Having their Orwellian psychedelic punk anthems validated by their fans with the release of 'Columbia' has given them a new found confidence. The power and the drama ‘Ramona Flowers’ is elevated to an extraordinary level. There is an added showmanship to the furious ‘Rat In A Cage’, our raw heroes are becoming masters of their trade before!

Politicians keep dishing out the platitudes of healing a divided nation, well, The Blinders prove talk is cheap. They've ripped up the musical landscape with their sound and forged a togetherness in the darkness that no one saw coming. Long may they reign.

*The amazing image is courtesy of Sam Crowston:



Pink Lemonade - Space Girl

As the weather turns bitter, the enticement levels need to go up to venture outside. Thank heavens for Pink Lemonade. The three piece from Cambridge have just released their debut single ‘Space Girl’ and, if this doesn’t get your DM’s laced up for the winter nights, nothing will.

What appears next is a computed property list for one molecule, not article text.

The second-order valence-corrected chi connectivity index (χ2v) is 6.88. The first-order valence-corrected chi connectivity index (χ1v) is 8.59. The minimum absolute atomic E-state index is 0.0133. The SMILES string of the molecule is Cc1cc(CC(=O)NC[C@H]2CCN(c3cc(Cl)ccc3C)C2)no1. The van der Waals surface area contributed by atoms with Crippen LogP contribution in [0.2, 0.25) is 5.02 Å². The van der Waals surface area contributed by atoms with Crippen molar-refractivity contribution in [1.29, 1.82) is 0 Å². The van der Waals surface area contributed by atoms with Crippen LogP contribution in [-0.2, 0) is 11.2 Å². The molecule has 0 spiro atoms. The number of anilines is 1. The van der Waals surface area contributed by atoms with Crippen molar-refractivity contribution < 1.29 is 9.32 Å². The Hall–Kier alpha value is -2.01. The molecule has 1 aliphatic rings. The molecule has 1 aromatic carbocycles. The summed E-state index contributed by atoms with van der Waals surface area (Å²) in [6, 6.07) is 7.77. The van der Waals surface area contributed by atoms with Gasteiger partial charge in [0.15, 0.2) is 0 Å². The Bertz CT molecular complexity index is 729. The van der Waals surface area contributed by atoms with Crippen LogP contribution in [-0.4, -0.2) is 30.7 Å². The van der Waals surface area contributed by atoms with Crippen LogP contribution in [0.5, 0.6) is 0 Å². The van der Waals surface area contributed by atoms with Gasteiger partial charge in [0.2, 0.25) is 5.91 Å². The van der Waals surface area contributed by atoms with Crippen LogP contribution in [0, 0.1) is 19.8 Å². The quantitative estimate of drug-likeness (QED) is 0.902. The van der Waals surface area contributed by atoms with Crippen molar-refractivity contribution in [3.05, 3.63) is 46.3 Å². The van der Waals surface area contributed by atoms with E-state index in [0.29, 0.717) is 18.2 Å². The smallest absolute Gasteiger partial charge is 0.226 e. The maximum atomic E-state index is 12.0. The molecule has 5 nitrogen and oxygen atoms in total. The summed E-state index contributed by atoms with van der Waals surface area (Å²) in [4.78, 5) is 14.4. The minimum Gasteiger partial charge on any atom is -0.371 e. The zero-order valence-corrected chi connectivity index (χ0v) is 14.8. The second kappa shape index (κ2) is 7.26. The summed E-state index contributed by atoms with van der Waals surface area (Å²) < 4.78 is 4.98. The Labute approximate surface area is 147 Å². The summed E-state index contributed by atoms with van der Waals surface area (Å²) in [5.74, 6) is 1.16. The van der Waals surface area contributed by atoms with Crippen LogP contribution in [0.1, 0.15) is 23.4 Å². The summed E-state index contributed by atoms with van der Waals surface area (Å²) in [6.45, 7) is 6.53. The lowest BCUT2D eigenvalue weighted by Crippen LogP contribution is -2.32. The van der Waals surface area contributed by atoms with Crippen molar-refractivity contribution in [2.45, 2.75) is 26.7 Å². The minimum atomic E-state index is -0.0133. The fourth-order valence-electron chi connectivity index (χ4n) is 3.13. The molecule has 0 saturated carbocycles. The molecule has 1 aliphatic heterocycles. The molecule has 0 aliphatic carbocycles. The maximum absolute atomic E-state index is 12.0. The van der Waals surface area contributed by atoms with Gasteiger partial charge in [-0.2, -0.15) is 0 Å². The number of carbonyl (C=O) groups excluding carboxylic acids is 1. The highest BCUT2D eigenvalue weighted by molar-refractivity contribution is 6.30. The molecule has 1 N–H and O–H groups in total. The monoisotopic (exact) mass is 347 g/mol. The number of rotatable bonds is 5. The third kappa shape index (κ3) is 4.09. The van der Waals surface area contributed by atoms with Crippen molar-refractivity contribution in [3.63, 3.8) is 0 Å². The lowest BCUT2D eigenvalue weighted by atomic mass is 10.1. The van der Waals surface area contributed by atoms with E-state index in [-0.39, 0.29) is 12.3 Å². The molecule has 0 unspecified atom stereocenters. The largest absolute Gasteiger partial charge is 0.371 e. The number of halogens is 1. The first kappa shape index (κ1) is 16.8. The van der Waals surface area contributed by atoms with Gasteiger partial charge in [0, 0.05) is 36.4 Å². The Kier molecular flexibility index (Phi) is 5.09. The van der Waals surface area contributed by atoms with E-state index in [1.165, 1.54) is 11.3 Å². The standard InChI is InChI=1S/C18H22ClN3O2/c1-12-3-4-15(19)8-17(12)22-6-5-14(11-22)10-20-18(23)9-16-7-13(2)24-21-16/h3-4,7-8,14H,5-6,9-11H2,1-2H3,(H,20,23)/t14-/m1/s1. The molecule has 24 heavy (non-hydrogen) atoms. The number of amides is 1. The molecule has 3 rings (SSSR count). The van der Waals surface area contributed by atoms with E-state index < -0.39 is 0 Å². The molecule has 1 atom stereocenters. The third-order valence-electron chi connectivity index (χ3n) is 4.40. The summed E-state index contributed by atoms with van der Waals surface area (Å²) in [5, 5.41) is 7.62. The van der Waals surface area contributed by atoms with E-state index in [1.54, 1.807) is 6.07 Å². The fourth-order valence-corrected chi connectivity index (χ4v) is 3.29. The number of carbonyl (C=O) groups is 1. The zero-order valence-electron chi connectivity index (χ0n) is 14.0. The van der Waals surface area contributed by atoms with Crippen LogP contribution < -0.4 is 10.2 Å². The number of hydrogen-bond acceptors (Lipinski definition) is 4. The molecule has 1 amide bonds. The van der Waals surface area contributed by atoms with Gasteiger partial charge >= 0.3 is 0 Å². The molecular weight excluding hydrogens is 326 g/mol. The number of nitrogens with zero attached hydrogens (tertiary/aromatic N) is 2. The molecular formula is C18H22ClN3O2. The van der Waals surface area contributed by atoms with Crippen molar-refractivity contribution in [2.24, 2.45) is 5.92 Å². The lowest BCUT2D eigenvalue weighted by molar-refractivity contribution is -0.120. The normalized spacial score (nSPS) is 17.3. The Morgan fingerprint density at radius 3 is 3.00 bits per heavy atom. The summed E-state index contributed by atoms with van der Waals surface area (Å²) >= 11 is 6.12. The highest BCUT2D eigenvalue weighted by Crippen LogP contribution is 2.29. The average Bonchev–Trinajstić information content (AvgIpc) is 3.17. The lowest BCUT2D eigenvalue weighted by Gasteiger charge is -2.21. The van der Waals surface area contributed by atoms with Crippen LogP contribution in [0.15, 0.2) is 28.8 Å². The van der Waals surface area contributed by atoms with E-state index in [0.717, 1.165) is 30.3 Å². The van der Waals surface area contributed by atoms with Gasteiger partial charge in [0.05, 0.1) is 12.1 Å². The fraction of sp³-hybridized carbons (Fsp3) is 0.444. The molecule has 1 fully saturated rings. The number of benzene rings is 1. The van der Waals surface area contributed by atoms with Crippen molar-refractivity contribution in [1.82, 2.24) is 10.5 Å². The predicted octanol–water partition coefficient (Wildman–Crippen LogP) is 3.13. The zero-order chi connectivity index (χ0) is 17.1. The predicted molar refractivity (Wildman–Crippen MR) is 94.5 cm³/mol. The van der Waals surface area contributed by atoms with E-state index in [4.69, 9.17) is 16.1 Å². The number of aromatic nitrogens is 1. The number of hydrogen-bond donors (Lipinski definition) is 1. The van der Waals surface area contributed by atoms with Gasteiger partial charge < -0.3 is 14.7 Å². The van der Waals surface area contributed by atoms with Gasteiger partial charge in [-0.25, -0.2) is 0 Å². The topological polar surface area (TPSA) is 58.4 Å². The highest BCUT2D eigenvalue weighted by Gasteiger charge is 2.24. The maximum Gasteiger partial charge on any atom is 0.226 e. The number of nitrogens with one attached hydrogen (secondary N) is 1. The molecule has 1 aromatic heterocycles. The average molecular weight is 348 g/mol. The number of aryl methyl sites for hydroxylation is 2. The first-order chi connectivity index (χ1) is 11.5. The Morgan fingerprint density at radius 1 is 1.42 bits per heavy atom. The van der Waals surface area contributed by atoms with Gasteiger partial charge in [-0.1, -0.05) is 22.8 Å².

Put simply, this is perfect pop music! Vocal melodies akin to the criminally underrated Pipettes and a riff from the cheer leading gods. This is pure hairbrush (Lynx Africa for the boys) sing along in the mirror stuff.

*Image courtesy of the band

Strange Cages – Silver Queen

In September, Brighton’s Strange Cages released their second EP, ‘Silver Queen’ via the record label of the moment, Vallance Records (home to Sisteray, Beach Riot and False Heads).

Sleazy garage-psyche music, is too often devoid of emotion and passion. Too often a display of self-indulgence and mass ego. Well, Strange Cages, with influences indebted to Iggy, Toy, Neu and The Horrors are hell bent on bucking that trend.

Despite the hallmarks of the past in play, Strange Cages have found ways to make this EP relevant to 2018. There are the pop machinations of Blossoms and Goldfrapp shining through the synths on ‘The Leeches, the Fakers’. Meanwhile, ‘Children of the Gutter’ is a lost single of their peers Cabbage.